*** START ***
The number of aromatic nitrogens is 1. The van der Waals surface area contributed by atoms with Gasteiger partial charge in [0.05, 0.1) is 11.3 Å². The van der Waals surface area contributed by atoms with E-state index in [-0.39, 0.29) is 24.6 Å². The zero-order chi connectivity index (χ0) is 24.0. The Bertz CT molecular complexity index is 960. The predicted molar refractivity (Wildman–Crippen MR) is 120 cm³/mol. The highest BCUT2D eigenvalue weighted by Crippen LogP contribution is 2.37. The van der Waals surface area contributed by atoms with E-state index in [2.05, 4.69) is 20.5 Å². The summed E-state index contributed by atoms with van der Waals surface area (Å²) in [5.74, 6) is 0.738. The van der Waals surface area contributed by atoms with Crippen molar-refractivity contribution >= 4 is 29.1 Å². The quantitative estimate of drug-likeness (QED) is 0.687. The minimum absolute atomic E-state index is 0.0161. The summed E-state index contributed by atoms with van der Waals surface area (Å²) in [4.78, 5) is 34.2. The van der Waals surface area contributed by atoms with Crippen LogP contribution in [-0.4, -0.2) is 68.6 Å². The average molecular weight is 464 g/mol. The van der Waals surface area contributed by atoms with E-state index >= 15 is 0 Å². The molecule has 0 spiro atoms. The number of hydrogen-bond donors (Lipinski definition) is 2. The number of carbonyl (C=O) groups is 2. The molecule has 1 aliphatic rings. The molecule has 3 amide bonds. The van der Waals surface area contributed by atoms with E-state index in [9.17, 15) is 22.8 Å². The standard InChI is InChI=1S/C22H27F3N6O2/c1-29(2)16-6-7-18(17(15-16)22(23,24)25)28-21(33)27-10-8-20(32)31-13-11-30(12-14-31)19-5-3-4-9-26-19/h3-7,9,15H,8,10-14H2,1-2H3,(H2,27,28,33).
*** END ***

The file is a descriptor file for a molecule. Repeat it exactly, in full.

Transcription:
The number of aromatic nitrogens is 1. The van der Waals surface area contributed by atoms with Gasteiger partial charge in [0.05, 0.1) is 11.3 Å². The van der Waals surface area contributed by atoms with E-state index in [-0.39, 0.29) is 24.6 Å². The zero-order chi connectivity index (χ0) is 24.0. The Bertz CT molecular complexity index is 960. The predicted molar refractivity (Wildman–Crippen MR) is 120 cm³/mol. The highest BCUT2D eigenvalue weighted by Crippen LogP contribution is 2.37. The van der Waals surface area contributed by atoms with E-state index in [2.05, 4.69) is 20.5 Å². The summed E-state index contributed by atoms with van der Waals surface area (Å²) in [5.74, 6) is 0.738. The van der Waals surface area contributed by atoms with Crippen molar-refractivity contribution >= 4 is 29.1 Å². The quantitative estimate of drug-likeness (QED) is 0.687. The minimum absolute atomic E-state index is 0.0161. The summed E-state index contributed by atoms with van der Waals surface area (Å²) in [4.78, 5) is 34.2. The van der Waals surface area contributed by atoms with Crippen LogP contribution in [-0.4, -0.2) is 68.6 Å². The average molecular weight is 464 g/mol. The van der Waals surface area contributed by atoms with E-state index >= 15 is 0 Å². The molecule has 0 spiro atoms. The number of hydrogen-bond donors (Lipinski definition) is 2. The number of carbonyl (C=O) groups is 2. The molecule has 1 aliphatic rings. The molecule has 3 amide bonds. The van der Waals surface area contributed by atoms with E-state index in [9.17, 15) is 22.8 Å². The standard InChI is InChI=1S/C22H27F3N6O2/c1-29(2)16-6-7-18(17(15-16)22(23,24)25)28-21(33)27-10-8-20(32)31-13-11-30(12-14-31)19-5-3-4-9-26-19/h3-7,9,15H,8,10-14H2,1-2H3,(H2,27,28,33).